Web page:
How can TUDCA help treat HD?^
A group of researchers tested TUDCA in animal models of HD to see if the above theory could translate into practice. In the mouse model of HD, the effects of TUDCA were observed in three ways. First, administering TUDCA helped nerve cells in the striatum both by preventing apoptosis and decreasing degeneration. (To learn more about parts of the brain affected in HD, click here.) In both people and mice with HD, the proteins formed from the HD allele tend to clump together and clog up the nucleus by forming aggregations called neuronal inclusions (NI). Second, the mice that were treated with TUDCA had fewer and smaller NIs compared to untreated mice. Finally, at the clinical level, treated mice showed decreased motor deterioration and other HD signs as compared to untreated mice.
What is the future of TUDCA in treating HD?^
Animal studies using TUDCA to treat HD are showing some initial promise. The next step is to obtain funding and begin clinical trials to test the drug on humans with HD. Once researchers overcome this hurdle, this traditionally lengthy process may be sped up by a few key factors. First, since TUDCA is produced (albeit in very small amounts) in the human body, there should be virtually no side effects in using it as a drug. Second, it can cross the blood-brain barrier, which is usually a major obstacle to drug delivery in the central nervous system.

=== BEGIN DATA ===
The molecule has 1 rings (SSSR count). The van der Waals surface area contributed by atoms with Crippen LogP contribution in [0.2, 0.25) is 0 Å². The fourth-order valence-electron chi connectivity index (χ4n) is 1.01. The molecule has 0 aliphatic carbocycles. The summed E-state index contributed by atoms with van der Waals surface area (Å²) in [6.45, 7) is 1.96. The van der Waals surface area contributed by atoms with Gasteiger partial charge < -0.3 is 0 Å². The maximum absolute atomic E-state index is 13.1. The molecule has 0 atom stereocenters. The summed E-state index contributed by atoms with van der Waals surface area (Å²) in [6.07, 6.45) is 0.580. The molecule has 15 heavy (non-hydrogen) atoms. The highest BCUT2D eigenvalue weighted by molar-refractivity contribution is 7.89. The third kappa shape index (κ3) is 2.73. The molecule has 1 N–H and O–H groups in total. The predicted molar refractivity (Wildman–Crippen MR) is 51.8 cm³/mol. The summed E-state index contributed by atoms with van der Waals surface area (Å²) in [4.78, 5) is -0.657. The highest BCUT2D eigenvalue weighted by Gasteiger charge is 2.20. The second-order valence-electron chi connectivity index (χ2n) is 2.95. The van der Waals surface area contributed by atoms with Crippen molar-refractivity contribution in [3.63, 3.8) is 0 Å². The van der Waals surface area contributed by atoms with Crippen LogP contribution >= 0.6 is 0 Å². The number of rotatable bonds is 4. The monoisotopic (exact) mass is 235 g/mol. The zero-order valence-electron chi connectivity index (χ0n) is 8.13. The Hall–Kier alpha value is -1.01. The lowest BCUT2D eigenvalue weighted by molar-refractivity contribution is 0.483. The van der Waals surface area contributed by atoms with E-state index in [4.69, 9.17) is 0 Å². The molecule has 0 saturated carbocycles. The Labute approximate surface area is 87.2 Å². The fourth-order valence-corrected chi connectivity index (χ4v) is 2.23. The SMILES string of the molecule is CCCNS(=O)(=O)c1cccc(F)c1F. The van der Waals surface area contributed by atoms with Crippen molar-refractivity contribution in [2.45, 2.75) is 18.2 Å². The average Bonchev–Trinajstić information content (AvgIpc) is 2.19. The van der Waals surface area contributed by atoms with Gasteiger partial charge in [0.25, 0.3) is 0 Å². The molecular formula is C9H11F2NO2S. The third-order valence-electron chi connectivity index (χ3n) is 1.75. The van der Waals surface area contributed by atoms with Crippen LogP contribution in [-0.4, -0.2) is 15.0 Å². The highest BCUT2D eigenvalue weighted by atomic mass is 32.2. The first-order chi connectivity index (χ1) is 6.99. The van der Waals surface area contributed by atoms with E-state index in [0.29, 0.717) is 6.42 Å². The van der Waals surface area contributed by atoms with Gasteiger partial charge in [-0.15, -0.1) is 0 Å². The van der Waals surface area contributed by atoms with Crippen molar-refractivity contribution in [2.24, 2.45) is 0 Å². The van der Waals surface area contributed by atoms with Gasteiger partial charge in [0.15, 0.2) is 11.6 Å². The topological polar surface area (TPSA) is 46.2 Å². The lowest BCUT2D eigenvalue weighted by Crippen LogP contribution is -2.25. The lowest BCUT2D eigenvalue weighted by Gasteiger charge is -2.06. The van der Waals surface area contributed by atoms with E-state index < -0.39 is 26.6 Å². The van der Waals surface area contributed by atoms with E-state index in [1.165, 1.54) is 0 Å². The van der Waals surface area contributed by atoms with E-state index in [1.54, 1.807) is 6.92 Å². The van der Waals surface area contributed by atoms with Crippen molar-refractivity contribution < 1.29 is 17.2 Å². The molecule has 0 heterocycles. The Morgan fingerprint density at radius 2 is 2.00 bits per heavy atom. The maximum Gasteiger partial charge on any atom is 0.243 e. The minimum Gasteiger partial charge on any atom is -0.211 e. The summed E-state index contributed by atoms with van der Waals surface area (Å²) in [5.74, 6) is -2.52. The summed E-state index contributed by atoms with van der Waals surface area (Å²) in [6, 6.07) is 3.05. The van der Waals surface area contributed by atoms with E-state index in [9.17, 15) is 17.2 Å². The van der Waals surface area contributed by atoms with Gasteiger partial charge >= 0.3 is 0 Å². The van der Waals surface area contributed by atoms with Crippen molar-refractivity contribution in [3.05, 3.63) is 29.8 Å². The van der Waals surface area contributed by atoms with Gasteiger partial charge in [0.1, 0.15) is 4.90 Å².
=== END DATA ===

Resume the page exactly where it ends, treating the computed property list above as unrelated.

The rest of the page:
Delivering a drug involves getting it into the body as well as to the exact place where it will take action. Finally, TUDCA is already being used to treat a type of liver disease, so the U.S. Food and Drug Administration deems it safe for at least one particular use. Because of its neuroprotective effects, TUDCA may also be used to treat other conditions such as Alzheimer’s, Parkinson’s, and ALS. Despite all of these positive aspects of the drug, TUDCA has yet to be tested for its effects on humans with HD.
For further reading^
- Bile acid inhibits cell death in Huntington’s disease. 2002. Huntington Society of Canada. Online.
This article summarizes the research findings of TUDCA in the HD mouse model. It also provides a great low-tech explanation of apoptosis.
- Bile may treat Huntington’s. 2002. BBC News. Online.
This short article concisely summarizes the research findings of TUDCA in the HD mouse model.
- Keene, C.D. et al. Tauroursodeoxycholic acid, a bile acid, is neuroprotective in a transgenic animal model of Huntington’s disease. 2002. Proceedings of the National Academy of Sciences of the U.S.A. 99(16): 10671-10676. Online.
These are the published findings of the original study of TUDCA in the mouse model of HD. It is highly technical and only meant for a scientific audience.
-K. Taub, 11/14/2004